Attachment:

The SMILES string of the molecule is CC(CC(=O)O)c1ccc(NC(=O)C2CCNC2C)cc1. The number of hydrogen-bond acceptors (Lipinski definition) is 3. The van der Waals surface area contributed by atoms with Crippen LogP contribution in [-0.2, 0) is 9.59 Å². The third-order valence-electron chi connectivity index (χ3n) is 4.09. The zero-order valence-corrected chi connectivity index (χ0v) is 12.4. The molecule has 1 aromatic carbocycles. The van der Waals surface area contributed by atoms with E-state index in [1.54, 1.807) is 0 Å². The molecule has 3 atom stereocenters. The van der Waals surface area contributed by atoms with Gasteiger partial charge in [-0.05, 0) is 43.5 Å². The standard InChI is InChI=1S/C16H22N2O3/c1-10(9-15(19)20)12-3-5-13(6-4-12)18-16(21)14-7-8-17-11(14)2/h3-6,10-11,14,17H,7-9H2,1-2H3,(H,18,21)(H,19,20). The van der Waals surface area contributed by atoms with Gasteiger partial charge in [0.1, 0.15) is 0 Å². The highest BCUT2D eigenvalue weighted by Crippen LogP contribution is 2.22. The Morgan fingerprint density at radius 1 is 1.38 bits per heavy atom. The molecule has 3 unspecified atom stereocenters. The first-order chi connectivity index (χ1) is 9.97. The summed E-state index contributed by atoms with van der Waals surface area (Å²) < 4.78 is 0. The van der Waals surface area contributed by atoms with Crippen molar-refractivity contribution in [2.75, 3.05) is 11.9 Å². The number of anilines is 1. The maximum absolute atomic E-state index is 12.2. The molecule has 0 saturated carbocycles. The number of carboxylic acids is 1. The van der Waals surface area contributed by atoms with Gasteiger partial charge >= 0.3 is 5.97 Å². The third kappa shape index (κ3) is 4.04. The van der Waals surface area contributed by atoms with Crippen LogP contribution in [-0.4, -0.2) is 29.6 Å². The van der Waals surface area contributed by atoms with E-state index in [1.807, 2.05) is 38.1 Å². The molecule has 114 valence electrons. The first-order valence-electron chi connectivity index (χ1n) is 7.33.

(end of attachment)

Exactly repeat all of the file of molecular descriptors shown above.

The SMILES string of the molecule is CC(CC(=O)O)c1ccc(NC(=O)C2CCNC2C)cc1. The number of hydrogen-bond acceptors (Lipinski definition) is 3. The van der Waals surface area contributed by atoms with Crippen LogP contribution in [-0.2, 0) is 9.59 Å². The third-order valence-electron chi connectivity index (χ3n) is 4.09. The zero-order valence-corrected chi connectivity index (χ0v) is 12.4. The molecule has 1 aromatic carbocycles. The van der Waals surface area contributed by atoms with E-state index in [1.54, 1.807) is 0 Å². The molecule has 3 atom stereocenters. The van der Waals surface area contributed by atoms with Gasteiger partial charge in [-0.05, 0) is 43.5 Å². The standard InChI is InChI=1S/C16H22N2O3/c1-10(9-15(19)20)12-3-5-13(6-4-12)18-16(21)14-7-8-17-11(14)2/h3-6,10-11,14,17H,7-9H2,1-2H3,(H,18,21)(H,19,20). The van der Waals surface area contributed by atoms with Gasteiger partial charge in [0.1, 0.15) is 0 Å². The highest BCUT2D eigenvalue weighted by Crippen LogP contribution is 2.22. The Morgan fingerprint density at radius 1 is 1.38 bits per heavy atom. The molecule has 3 unspecified atom stereocenters. The first-order chi connectivity index (χ1) is 9.97. The summed E-state index contributed by atoms with van der Waals surface area (Å²) < 4.78 is 0. The van der Waals surface area contributed by atoms with Crippen molar-refractivity contribution in [2.75, 3.05) is 11.9 Å². The number of anilines is 1. The maximum absolute atomic E-state index is 12.2. The molecule has 0 saturated carbocycles. The number of carboxylic acids is 1. The van der Waals surface area contributed by atoms with Gasteiger partial charge >= 0.3 is 5.97 Å². The third kappa shape index (κ3) is 4.04. The van der Waals surface area contributed by atoms with Crippen LogP contribution in [-0.4, -0.2) is 29.6 Å². The van der Waals surface area contributed by atoms with E-state index in [1.807, 2.05) is 38.1 Å². The molecule has 114 valence electrons. The first-order valence-electron chi connectivity index (χ1n) is 7.33.